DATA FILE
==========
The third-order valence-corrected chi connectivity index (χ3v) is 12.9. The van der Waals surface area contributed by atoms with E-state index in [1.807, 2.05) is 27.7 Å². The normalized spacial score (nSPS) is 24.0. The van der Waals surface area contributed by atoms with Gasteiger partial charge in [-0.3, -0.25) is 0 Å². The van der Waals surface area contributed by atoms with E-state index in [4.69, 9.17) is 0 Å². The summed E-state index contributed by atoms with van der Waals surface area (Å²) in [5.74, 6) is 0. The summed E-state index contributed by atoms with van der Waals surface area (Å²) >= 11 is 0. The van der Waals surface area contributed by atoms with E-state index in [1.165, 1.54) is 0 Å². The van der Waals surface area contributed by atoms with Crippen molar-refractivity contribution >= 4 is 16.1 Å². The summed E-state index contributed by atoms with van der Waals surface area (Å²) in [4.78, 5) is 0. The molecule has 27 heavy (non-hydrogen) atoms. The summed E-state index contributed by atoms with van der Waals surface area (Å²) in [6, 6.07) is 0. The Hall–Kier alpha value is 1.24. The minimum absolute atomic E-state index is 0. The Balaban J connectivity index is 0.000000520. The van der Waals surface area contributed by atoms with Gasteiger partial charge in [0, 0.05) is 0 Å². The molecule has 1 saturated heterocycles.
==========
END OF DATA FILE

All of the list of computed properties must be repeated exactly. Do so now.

The third-order valence-corrected chi connectivity index (χ3v) is 12.9. The van der Waals surface area contributed by atoms with E-state index in [1.807, 2.05) is 27.7 Å². The normalized spacial score (nSPS) is 24.0. The van der Waals surface area contributed by atoms with Gasteiger partial charge in [-0.3, -0.25) is 0 Å². The van der Waals surface area contributed by atoms with E-state index in [4.69, 9.17) is 0 Å². The summed E-state index contributed by atoms with van der Waals surface area (Å²) in [5.74, 6) is 0. The summed E-state index contributed by atoms with van der Waals surface area (Å²) >= 11 is 0. The van der Waals surface area contributed by atoms with E-state index in [1.165, 1.54) is 0 Å². The van der Waals surface area contributed by atoms with Crippen molar-refractivity contribution >= 4 is 16.1 Å². The summed E-state index contributed by atoms with van der Waals surface area (Å²) in [4.78, 5) is 0. The molecule has 27 heavy (non-hydrogen) atoms. The summed E-state index contributed by atoms with van der Waals surface area (Å²) in [6, 6.07) is 0. The Hall–Kier alpha value is 1.24. The minimum absolute atomic E-state index is 0. The Balaban J connectivity index is 0.000000520. The van der Waals surface area contributed by atoms with Gasteiger partial charge in [0, 0.05) is 0 Å². The molecule has 1 saturated heterocycles.